A Government panel was told first-hand how a three-year fight to stop developers building two rail depots in the Northamptonshire countryside has put a lifetime's worth of stress on campaigners.
Mark Redding, a campaigner for Stop Rail Central, was speaking at an open hearing last night where other residents and interested parties shared their views on the development to the Government's Planning Inspectorate (PINS) panel.
The hearing was part of a two-day schedule of public meetings held after Roxhill submitted their Northampton Gateway to PINS, who will ultimately make the final decision on the rail depot.
"We are a small, rural community unanimously opposed to having the largest warehouse park in Europe being thrust upon us, and have spent the last three years building credible opposition to these unwanted developments," Mr Redding told the two-man PINS panel of Philip Asquith and David Brock.
"In facts, some members of the community have been involved in attempting to prevent unwanted industrial incursion for many years prior to this."
Mr Redding added: "Having experienced this first hand for three years now I don’t believe that anyone fighting for the side of the rural community should have to experience the stresses and personal impositions of something of this magnitude more than once in their lifetime, certainly not twice and definitely not twice at the same time."
Earlier in his submissions, Mr Redding stressed there was not enough research on whether the rail network could handle the extra trains the Northampton Gateway and Rail Central developments would cause.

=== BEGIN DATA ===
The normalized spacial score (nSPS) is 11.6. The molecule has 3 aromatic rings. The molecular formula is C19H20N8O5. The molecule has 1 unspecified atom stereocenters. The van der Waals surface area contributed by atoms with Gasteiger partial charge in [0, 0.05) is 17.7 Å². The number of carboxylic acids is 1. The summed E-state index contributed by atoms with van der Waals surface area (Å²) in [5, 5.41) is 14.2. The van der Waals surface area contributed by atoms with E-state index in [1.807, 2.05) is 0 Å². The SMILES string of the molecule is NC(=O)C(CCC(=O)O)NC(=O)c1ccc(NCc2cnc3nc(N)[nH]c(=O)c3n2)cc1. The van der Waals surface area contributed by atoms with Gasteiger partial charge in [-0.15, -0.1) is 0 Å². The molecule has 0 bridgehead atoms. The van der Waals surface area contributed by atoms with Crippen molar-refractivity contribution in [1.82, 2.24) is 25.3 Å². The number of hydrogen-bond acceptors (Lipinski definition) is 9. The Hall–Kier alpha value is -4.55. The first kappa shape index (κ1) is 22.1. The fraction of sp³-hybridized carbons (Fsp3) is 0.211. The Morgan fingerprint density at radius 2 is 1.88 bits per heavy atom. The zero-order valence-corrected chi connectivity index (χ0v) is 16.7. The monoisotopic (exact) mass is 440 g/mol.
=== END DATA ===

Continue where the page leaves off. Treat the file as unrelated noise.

The network's overcapacity was raised by Northampton Borough Councillor Luke Graystone last month.
"I would like to pick up on Ms Thompson’s understanding of SRFIs (Strategic Rail Freight Interchanges) yesterday [Tuesday] when she quoted they are built on the premise of ‘build it and they will come’ in relation to the potential take-up of rail," Mr Redding told the panel.
"I would contend that a more apt quote would be ‘build it and they might come’ with the corollary ‘build them in the wrong place or all next to each other and it is highly likely that they won’t’."
If both or either of the Rail Central and Northampton Gateway projects are given the go-ahead by PINS much of the Northamptonshire countryside between Milton Malsor, Blisworth, Collingtree and Roade would be occupied by rail depots and warehouses.
"The overall view of the local community is ‘enough is enough’!” said Rod Sellers, who was speaking to the panel on behalf of Parishes Against Pollution.
"As a group of 29 parishes we simply say this: it conflicts with the planning policy, it’s very close to DIRFT, it’s vulnerable to yet further environmental impacts and is in an area already under pressure from other developments.
"We respectfully urge these self-evident factors are kept in mind while the examination process continues."